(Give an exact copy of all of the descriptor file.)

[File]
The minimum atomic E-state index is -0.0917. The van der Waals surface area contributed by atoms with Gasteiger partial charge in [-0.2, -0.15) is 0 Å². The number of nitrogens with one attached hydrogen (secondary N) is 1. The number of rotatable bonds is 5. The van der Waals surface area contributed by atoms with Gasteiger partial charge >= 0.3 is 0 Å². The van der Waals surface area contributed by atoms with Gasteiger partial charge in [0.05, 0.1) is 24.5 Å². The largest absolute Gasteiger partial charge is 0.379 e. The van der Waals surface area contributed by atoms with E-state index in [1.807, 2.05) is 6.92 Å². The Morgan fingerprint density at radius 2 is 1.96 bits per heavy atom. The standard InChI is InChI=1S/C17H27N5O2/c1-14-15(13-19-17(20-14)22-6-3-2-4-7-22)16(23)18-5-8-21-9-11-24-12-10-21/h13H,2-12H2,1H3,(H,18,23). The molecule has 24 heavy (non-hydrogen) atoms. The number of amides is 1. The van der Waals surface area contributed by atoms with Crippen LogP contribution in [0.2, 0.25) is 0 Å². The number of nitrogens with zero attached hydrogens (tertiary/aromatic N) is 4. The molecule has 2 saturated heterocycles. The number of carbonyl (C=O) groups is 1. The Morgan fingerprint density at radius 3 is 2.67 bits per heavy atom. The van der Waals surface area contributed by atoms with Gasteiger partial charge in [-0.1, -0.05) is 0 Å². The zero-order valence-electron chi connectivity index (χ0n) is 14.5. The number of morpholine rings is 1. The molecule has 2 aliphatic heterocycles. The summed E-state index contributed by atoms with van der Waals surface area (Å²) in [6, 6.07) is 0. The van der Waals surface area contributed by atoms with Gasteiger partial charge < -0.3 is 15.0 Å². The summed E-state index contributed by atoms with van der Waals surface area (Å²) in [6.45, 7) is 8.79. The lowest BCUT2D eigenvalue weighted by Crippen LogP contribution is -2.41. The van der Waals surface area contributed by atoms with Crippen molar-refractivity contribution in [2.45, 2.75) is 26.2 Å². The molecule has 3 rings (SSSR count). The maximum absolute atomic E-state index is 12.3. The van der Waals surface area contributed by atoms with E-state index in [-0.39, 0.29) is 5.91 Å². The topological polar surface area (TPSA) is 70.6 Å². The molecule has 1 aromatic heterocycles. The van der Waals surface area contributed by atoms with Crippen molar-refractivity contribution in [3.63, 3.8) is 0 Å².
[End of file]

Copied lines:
The minimum atomic E-state index is -0.0917. The van der Waals surface area contributed by atoms with Gasteiger partial charge in [-0.2, -0.15) is 0 Å². The number of nitrogens with one attached hydrogen (secondary N) is 1. The number of rotatable bonds is 5. The van der Waals surface area contributed by atoms with Gasteiger partial charge >= 0.3 is 0 Å². The van der Waals surface area contributed by atoms with Gasteiger partial charge in [0.05, 0.1) is 24.5 Å². The largest absolute Gasteiger partial charge is 0.379 e. The van der Waals surface area contributed by atoms with E-state index in [1.807, 2.05) is 6.92 Å². The Morgan fingerprint density at radius 2 is 1.96 bits per heavy atom. The standard InChI is InChI=1S/C17H27N5O2/c1-14-15(13-19-17(20-14)22-6-3-2-4-7-22)16(23)18-5-8-21-9-11-24-12-10-21/h13H,2-12H2,1H3,(H,18,23). The molecule has 24 heavy (non-hydrogen) atoms. The number of amides is 1. The van der Waals surface area contributed by atoms with Crippen LogP contribution in [0.2, 0.25) is 0 Å². The number of nitrogens with zero attached hydrogens (tertiary/aromatic N) is 4. The molecule has 2 saturated heterocycles. The number of carbonyl (C=O) groups is 1. The Morgan fingerprint density at radius 3 is 2.67 bits per heavy atom. The van der Waals surface area contributed by atoms with Gasteiger partial charge in [-0.1, -0.05) is 0 Å². The zero-order valence-electron chi connectivity index (χ0n) is 14.5. The number of morpholine rings is 1. The molecule has 2 aliphatic heterocycles. The summed E-state index contributed by atoms with van der Waals surface area (Å²) in [6, 6.07) is 0. The van der Waals surface area contributed by atoms with Gasteiger partial charge < -0.3 is 15.0 Å². The summed E-state index contributed by atoms with van der Waals surface area (Å²) in [6.45, 7) is 8.79. The lowest BCUT2D eigenvalue weighted by Crippen LogP contribution is -2.41. The van der Waals surface area contributed by atoms with Crippen molar-refractivity contribution in [2.45, 2.75) is 26.2 Å². The molecule has 3 rings (SSSR count). The maximum absolute atomic E-state index is 12.3. The van der Waals surface area contributed by atoms with E-state index in [-0.39, 0.29) is 5.91 Å². The topological polar surface area (TPSA) is 70.6 Å². The molecule has 1 aromatic heterocycles. The van der Waals surface area contributed by atoms with Crippen molar-refractivity contribution in [3.63, 3.8) is 0 Å².